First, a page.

Bankruptcy: How the Automatic Stay Keeps Your Creditors at Bay

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If you are going into debt and worried about folks coming after you for payments or taking away your possessions, you should know about a temporary remedy called “the automatic stay.”

What is the Automatic Stay?

It’s a really valuable break that allows the borrower a set amount of time to sort out their financial affairs and take a breather from creditors. In fact, the moment bankruptcy is filed, this injunction goes into effect. At that point, all efforts by debt collectors must cease and desist. They are forbidden to call you, mail you, or contact you in any way.  They can’t advance any administrative efforts, and all legal action that took place prior to filing of bankruptcy becomes null and void. They can’t even garnish wages, attempt to seize property, overtake control of your assets or put you on notice for a lien. Even the IRS has to back off.

It Doesn’t Last Forever

An automatic stay only lasts for a period of time, and the amount of time is contingent on a few things. They are:

  • The power of automatic stay is limited, and if a debtor’s bankruptcy case has been dismissed within a year, it is only in effect for 30 days (or longer with a court-approved extension). If the case has already been dismissed twice, then the debtor will not receive the automatic stay at all.
  • If the rights of the creditor are infringed upon by avoiding foreclosure or vehicle repossession, the court may remove the automatic stay. This is why it is important to make every effort to bring these items current if you can, even if this means you have to reorganize your finances.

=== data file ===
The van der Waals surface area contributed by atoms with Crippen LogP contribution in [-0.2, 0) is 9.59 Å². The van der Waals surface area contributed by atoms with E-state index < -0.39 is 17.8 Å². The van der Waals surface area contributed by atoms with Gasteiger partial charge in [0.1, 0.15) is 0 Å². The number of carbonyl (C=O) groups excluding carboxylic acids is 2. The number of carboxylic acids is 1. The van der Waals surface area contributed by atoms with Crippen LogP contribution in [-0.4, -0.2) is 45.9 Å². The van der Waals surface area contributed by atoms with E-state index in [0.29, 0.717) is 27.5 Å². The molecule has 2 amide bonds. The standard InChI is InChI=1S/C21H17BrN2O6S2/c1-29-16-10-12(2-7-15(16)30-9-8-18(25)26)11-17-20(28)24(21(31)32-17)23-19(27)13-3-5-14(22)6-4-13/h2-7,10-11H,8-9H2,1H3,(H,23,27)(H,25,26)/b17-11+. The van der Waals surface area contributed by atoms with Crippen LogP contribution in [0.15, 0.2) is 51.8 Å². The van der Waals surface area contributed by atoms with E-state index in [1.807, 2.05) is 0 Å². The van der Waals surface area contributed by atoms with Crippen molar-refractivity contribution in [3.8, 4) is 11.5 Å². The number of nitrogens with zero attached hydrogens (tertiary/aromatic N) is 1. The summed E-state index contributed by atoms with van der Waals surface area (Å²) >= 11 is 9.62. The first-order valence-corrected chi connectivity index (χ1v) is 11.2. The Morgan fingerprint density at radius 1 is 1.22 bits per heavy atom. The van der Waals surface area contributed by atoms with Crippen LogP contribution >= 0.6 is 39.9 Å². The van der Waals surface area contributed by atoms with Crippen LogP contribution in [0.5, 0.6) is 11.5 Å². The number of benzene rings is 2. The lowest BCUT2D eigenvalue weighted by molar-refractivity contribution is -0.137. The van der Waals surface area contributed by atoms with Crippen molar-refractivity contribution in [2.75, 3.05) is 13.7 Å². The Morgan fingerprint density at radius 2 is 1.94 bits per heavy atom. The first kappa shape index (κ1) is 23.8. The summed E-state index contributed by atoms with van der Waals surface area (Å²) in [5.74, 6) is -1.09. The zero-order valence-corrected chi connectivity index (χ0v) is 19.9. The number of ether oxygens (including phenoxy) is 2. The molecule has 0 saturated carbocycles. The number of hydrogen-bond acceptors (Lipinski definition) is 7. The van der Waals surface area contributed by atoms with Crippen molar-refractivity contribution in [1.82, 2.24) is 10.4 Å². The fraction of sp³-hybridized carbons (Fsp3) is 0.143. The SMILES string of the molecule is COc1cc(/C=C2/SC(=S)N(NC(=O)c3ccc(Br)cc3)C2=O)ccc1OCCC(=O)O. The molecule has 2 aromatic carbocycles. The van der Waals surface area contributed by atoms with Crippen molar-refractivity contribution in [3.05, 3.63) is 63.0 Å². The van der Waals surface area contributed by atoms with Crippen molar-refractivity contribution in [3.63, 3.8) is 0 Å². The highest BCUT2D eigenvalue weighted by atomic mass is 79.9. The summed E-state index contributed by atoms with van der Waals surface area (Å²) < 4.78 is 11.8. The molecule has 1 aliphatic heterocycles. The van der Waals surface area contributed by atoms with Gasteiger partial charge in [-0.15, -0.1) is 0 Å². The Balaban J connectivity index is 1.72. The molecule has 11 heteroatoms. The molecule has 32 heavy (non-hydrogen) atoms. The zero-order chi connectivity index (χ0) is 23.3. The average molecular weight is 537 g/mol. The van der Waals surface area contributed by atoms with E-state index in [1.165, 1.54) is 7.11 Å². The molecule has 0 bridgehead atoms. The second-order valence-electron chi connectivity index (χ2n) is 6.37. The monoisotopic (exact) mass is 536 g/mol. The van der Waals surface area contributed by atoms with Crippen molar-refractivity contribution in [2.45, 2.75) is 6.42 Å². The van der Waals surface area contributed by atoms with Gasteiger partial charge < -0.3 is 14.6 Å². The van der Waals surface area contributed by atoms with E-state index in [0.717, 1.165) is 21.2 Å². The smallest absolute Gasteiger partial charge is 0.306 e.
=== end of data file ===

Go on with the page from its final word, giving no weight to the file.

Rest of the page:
• It is important, though, to understand that a creditor may try to get a court order to lift the automatic stay if they believe they can convince them that there is a good reason.

The truth is, bankruptcy rules can get very intricate, and confusion in this arena is common. A dismissed case can cause a lot of anguish, and a bankruptcy lawyer can help you to prevent this from happening, and if necessary, they can help you even if your case is dismissed. It is crucial that all filing is done right the first time.

What Automatic Stay Does NOT Do

Although it is nice, this relief is not going to completely wipe the slate. Unfortunately, if you have these other issues, know that you will still have to deal with these during an automatic stay.

Automatic Stay does NOT:

  • stop criminal proceedings against the debtor
  • stop personal legal matters such as divorce, child support, and property rights, and a variety of other matters.
  • Stop suspension or revocation of a driver’s or occupational license

What if a Creditor Violates The Automatic Stay?

A creditor should be aware of your new bankruptcy status when you file, and if they still insist on violating the automatic stay by contacting you for collection, know that you have the legal right to seek actual AND punitive damages. In fact, your legal fees should be covered as well in this case. If this has happened to you, don’t let any time waste. Contact a bankruptcy lawyer by going here for help.